International Journal of Fuzzy Systems

, Volume 20, Issue 3, pp 913–927 | Cite as

Using Fuzzy Systems to Infer Memory Impairment from MRI

  • Yo-Ping HuangEmail author
  • Samuele M. M. Zaza
  • Wen-Jang Chu
  • Robert Krikorian
  • Frode Eika Sandnes


Alzheimer’s disease (AD) is a common form of dementia, which mostly affects elderly people. Gradual loss in memory and declining cognitive functions are core symptoms associated with AD. Conventional brain images do not provide sufficient information to diagnose AD at an early stage. To delay the progression of memory impairment, there is a dire need to develop systems capable of early AD diagnosis. This paper describes a proposed fuzzy method for inferring the risk of dementia using the brain cortical thickness and hippocampus thickness. The aim is to develop a reliable index that allows the evaluation of brain health. The dementia index poses potential to become a biologically based biomarker for the clinical assessment of patient’s dementia. Results show that the inference value of patient with mild cognitive impairment is significantly higher than that of healthy (control) or schizophrenia (SCZ) patients. Our results suggest that a higher inference value indicates that the patient is at higher risk and is more likely to eventually progress to AD. The system is also tested with age-associated memory impairment patients. The results confirm that our model is able to distinguish between these four patient groups.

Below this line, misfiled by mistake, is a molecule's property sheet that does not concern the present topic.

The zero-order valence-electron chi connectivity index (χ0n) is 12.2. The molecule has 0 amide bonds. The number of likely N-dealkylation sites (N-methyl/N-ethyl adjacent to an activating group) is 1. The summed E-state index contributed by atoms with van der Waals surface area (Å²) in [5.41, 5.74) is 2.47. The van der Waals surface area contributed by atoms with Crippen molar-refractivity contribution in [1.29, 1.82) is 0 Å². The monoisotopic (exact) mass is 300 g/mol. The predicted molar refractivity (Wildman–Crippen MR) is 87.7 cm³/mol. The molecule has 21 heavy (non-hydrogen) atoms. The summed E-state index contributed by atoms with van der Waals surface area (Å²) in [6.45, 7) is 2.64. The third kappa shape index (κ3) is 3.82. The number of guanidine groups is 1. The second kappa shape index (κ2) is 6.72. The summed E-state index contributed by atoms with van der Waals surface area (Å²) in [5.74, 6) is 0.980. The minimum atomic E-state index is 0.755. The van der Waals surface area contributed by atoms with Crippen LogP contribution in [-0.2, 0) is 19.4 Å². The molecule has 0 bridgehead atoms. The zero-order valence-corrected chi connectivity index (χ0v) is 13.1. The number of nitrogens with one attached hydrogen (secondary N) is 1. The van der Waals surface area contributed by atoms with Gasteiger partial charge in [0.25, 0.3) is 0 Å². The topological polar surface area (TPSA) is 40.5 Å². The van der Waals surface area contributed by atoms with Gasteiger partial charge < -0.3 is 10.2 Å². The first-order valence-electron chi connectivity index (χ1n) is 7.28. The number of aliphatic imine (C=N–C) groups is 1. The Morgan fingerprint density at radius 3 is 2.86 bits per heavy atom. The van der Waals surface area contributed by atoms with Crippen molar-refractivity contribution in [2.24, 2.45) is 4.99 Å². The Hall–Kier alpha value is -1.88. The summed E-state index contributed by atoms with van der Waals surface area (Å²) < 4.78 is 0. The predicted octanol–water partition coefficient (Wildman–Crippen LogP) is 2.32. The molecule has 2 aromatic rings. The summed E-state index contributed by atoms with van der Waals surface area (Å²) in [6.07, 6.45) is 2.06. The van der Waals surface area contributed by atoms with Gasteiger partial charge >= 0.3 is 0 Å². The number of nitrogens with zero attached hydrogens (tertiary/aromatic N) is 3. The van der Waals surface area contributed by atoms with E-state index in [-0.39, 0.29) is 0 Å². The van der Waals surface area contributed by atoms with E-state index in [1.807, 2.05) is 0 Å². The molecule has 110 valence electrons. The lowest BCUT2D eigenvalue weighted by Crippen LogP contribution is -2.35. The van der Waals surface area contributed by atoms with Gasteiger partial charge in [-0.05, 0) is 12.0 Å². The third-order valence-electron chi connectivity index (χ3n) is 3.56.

AD Brain cortex Dementia risk Fuzzy system MRI 



This study was funded in part by the Ministry of Science and Technology, Taiwan, under Grants MOST105-2221-E-027-042- and MOST106-2221-E-027-001-, in part by the joint project between the National Taipei University of Technology and Mackay Memorial Hospital under Grants NTUT-MMH-105-04 and NTUT-MMH-106-03, and in part by the joint project between the National Taipei University of Technology and Chang Gung Memorial Hospital under Grants NTUT-CGMH-106-05.

Ethical Approval

Written informed consent was obtained from all participants. This study was approved by the Institutional Review Board of the University of Cincinnati (IRB 09-04-16-01EE). The research was conducted according to the principles of the Declaration of Helsinki. A detailed personal history, general health examination, and lifestyle questionnaire were conducted for all participants.


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Copyright information

© Taiwan Fuzzy Systems Association and Springer-Verlag GmbH Germany, part of Springer Nature 2017

Authors and Affiliations

  • Yo-Ping Huang
    • 1
    • 2
    Email author
  • Samuele M. M. Zaza
    • 1
  • Wen-Jang Chu
    • 3
  • Robert Krikorian
    • 3
  • Frode Eika Sandnes
    • 4
    • 5
  1. 1.Department of Electrical EngineeringNational Taipei University of TechnologyTaipeiTaiwan
  2. 2.Department of Computer Science and Information EngineeringNational Taipei UniversityNew Taipei CityTaiwan
  3. 3.Department of Psychiatry and Behavioral NeuroscienceUniversity of CincinnatiCincinnatiUSA
  4. 4.Faculty of Technology, Art and DesignOslo and Akershus University College of Applied SciencesOsloNorway
  5. 5.Faculty of TechnologyWesterdals School of Art, Communication and TechnologyOsloNorway

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